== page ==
I am, after all, an introvert trying to expand my gaggle in case my kid pukes in the pool...

Janel Alexander February 20, 2013 at 07:19 PM
Thanks Susan-where can readers find more info on this? On the websites or in the Library itself? Do you mean "newcomers groups"-always heard about those and thought the name should be changed to "people who are normal and just happened to have moved here recently where they serve alcohol to settle the awkwardness" groups :) Less scary....
Janel Alexander February 20, 2013 at 07:23 PM
Thanks for your comment Ali-I am sure there are many people who share your sentiments. It's an interesting point and brings it all back to the adolescant "who has the coolest shoes, biggest hair (dating myself here) and coolest boyfriend" just in our mid lives version with the cars and the house-do you think it ever goes away-or it just gets easier once you become more at peace with who you are. Then like minded friends come to you...at any rate-I am sorry to hear you are leaving, but hope you have a good experience with your new home. As I said-change has more than 9 lives but it brings all the old experiences to build upon. Good luck!!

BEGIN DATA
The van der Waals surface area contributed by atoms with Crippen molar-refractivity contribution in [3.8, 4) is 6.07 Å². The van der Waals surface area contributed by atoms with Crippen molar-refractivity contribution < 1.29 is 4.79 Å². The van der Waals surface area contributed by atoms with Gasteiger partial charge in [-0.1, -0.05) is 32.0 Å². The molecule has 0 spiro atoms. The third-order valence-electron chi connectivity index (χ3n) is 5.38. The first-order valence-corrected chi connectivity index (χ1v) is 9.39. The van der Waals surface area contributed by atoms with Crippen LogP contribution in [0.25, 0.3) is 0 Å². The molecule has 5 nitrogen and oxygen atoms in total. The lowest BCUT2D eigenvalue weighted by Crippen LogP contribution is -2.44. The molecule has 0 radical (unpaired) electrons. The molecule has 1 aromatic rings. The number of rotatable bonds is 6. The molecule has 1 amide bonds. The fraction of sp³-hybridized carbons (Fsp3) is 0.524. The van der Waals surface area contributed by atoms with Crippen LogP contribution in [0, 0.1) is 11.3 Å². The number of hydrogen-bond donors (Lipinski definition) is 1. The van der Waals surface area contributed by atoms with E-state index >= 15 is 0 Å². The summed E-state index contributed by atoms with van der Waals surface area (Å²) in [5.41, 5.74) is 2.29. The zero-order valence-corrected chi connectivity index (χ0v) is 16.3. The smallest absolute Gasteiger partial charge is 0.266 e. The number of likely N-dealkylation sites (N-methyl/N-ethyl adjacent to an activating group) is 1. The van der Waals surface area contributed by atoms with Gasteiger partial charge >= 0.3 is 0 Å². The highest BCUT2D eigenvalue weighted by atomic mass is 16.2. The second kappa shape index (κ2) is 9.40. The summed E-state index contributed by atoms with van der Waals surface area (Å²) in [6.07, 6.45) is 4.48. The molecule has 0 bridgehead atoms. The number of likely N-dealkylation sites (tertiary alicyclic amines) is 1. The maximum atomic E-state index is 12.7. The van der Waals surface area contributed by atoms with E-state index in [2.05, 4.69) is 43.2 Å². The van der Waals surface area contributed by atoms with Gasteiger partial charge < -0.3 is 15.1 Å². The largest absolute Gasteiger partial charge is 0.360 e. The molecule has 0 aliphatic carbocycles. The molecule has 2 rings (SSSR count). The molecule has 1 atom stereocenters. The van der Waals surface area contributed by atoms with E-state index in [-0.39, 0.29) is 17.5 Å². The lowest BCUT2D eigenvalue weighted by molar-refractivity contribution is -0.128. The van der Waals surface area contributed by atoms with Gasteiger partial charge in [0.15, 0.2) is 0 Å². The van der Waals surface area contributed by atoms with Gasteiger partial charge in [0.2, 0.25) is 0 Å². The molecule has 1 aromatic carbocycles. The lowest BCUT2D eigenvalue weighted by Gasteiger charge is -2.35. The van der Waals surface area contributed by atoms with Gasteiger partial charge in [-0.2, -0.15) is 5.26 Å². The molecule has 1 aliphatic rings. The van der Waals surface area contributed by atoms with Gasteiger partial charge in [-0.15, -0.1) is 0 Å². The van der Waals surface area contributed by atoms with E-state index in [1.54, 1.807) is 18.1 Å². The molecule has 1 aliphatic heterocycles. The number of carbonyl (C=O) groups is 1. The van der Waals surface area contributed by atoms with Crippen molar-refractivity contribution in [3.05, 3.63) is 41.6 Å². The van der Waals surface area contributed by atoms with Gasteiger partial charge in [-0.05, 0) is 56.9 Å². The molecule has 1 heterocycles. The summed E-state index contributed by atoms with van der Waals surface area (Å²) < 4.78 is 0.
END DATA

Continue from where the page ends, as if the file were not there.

Sari Sternschein February 20, 2013 at 09:02 PM
I highly recommend The Larchmont Newcomers' Club (www.larchmontnewcomersclub.com). Yes, the name can be misleading. It is open to residents of Larchmont, Mamaroneck and New Rochelle, new or not. Membership is reasonably priced and they have terrific events at local establishments. I have been a member for over 2 years! I have met some terrific people and made genuine friends which can be difficult at this stage in our lives which you stated previously. You can even attend the first event without becoming a member to see if you enjoy it.
Megan February 20, 2013 at 10:46 PM
I grew up here yet still often feel like the "new kid". Your article really resonated with me. I don't know why it is so, but it IS so much harder to make "mom friends". It seems like dating sometimes except instead of "I wonder if he's single" it's "I wonder if she's new and looking for friends too" :)
WWK February 21, 2013 at 05:13 PM
I've lived here for nearly 21 years. . When we first moved in, many neighbors introduced themselves by asking us to dinner or bringing over homemade cakes and cookies. I thought we'd stepped into an episode of "The Andy Griffith Show." While some of that is gone, along with the wonderful French bakery and the fantastic Larchmont Store (think Woolworth's without the lunch counter), not everyone is only into the size of their house and their kids' original research projects. When our neighbors lost half their house during Hurricane Sandy, most of the people on my block offered some kind of help and support. And I don't think that's peculiar to my block. My advice is even if you're not typically a joiner- and believe me, I'm not- look at the library offerings, take a class through Continuing Ed, volunteer at the school, or The Cap Center in Mamaroneck, and pursue whatever your interests were before you came here.